Tuesday, March 21, 2006


I've had cause recently to ponder the nature of entertainment and how it is to fit into the life of the Christian. What, you may wonder, prompted these thoughts? Well, it is my addiction to Gilmore Girls and getting to borrow seasons 1-5 on DVD. We've watched little else here this past month. Not only that, but we've been watching A LOT of Gilmore. But the more I've watched, especially so much in so short of time, the more acutely I've been aware of the world view which underlies the show and the sort of "people" the main characters really are.

Now, I have the habit when watching a show or movie to view the situations and people the same way I would real people in real life. So I get attached to these people, I feel like I know them, like I would want to have them over to dinner to hang out, that sort of thing. But as I've been watching Gilmore Girls I have realized the Lorelei and Rory aren't people I that I would really ever be good friends with. In fact, I would have concerns about close and intimate ties with people who are so antagonistic towards the majority of my world view. But what do I do with this information? Does it really matter that the main characters of my favorite show don't line up with Biblical truth? Does it really matter that they aren't people to be admired or emulated? I mean, it is just entertainment, right?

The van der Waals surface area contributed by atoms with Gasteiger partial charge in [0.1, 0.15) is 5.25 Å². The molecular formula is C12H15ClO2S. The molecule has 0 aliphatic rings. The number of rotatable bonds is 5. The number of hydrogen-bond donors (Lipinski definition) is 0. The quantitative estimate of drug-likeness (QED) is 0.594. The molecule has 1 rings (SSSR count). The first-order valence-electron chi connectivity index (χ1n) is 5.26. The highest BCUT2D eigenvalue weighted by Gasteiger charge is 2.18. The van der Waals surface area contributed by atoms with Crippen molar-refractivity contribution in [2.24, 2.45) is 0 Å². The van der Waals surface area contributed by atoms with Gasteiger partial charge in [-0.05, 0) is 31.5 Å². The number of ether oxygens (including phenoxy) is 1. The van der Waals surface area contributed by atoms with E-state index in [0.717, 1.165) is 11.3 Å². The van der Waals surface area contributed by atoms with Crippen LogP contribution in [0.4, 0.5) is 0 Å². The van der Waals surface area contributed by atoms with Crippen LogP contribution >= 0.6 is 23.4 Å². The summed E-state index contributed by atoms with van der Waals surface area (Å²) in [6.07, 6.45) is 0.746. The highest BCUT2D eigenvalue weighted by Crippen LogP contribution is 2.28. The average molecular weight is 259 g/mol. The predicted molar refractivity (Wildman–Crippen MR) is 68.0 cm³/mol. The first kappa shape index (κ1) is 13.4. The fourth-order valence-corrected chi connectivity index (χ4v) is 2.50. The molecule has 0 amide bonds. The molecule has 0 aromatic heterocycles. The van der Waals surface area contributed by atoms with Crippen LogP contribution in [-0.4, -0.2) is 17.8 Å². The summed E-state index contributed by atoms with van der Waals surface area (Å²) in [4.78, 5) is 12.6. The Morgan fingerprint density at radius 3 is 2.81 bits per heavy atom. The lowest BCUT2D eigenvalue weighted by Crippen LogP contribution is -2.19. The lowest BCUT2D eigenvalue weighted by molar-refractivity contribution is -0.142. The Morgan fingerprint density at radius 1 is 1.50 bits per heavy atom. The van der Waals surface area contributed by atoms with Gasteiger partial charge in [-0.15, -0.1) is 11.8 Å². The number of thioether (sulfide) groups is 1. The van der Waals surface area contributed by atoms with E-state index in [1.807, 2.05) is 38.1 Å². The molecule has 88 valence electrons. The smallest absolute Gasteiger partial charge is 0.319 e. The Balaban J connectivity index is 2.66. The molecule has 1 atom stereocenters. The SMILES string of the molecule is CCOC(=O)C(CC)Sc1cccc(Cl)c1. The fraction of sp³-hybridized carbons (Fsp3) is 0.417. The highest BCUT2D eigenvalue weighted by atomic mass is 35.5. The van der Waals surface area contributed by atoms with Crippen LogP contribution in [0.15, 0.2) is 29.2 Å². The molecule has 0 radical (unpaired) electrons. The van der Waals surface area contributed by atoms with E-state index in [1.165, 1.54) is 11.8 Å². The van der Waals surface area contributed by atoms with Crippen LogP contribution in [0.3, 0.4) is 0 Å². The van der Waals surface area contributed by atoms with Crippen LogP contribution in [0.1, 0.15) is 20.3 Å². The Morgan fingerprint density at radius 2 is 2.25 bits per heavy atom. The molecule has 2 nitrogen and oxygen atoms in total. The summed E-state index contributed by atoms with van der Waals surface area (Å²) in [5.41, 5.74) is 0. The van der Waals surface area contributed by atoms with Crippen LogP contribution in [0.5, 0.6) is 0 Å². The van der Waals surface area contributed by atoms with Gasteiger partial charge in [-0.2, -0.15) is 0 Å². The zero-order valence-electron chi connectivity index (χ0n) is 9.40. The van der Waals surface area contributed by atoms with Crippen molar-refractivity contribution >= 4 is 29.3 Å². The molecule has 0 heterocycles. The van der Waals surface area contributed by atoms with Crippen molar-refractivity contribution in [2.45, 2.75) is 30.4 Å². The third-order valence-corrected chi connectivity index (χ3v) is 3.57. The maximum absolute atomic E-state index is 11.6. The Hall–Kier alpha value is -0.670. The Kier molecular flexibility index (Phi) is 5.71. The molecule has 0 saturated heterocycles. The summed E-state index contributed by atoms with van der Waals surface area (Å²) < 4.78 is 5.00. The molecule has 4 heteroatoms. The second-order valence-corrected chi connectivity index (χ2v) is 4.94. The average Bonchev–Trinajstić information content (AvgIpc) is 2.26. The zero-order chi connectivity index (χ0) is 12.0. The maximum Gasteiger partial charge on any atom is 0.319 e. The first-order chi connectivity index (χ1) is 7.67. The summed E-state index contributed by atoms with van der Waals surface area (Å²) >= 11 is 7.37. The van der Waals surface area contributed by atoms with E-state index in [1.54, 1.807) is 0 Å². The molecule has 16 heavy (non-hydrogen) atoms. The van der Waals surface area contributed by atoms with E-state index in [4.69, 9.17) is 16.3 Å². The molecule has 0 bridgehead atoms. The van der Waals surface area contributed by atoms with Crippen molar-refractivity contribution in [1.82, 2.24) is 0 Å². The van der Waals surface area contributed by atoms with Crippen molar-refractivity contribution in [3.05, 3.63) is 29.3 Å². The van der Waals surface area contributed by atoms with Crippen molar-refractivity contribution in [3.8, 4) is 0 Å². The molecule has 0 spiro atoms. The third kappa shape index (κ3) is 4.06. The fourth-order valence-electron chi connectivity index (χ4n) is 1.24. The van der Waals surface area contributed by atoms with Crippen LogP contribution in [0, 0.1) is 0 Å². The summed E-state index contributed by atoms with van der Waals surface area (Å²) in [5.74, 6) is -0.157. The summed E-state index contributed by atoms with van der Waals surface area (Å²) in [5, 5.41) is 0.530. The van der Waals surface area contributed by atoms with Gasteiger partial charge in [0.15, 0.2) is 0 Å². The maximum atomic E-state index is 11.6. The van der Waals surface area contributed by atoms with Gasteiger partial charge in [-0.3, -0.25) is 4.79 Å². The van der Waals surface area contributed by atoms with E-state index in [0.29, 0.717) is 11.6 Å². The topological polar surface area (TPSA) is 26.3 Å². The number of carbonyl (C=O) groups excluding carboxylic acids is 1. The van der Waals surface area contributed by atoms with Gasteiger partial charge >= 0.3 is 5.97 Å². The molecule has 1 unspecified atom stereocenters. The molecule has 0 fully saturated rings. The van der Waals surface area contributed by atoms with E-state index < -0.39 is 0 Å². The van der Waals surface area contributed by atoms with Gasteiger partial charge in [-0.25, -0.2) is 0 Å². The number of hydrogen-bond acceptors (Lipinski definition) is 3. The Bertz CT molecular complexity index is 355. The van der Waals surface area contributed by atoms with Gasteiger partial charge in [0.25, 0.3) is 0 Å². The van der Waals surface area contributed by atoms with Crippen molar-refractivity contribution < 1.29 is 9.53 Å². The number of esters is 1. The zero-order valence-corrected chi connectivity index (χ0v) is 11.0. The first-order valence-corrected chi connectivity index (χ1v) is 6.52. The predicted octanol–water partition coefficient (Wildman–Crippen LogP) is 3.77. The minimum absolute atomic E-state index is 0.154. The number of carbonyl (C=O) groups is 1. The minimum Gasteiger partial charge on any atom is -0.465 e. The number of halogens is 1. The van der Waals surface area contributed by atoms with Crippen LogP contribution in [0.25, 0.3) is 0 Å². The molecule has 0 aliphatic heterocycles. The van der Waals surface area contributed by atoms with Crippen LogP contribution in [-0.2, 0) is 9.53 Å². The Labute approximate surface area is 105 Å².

I'm beginning to think though that it does matter, and that letting things fall under the blanket protection of "entertainment" just doesn't cut it. I should follow that sentence though with the caveat that I intend to keep watching Gilmore for now, and have no intention of returning the DVDs today or anything like that. The thing though I that I wonder about is the sense of entitlement that we all seem to have in regards to entertainment and relaxation and down time. It is a part of our mindset that we are somehow deserving of entertainment-that the right to watch a movie or a TV show or read a book is inherent in the make up of the universe. It is taken for granted that we all need "down time" to relax and get back on track in order to do everything else better. And maybe we do, I honestly have no idea. I can see much good coming from forms of entertainment. First of all, truth can be expressed in fiction. Read this article at my husbands blog for expansion on this idea. But basically real Biblical truth can and is contained in much fiction and it can be to our great benefit to read. Also there are bonds which are formed sitting down as a family or friends and enjoying entertainment together, talking about it, laughing together. And "down time" can come in various forms-many of them very good. Playing an instrument for example can be used for the good of many, arts and crafts can benefits those less fortunate (think church quilting circle) and leave hierlooms and memories for the generations to follow. So I am certainly not thinking for a moment that everything which isn't work or Bible reading is bad and should be thrown out.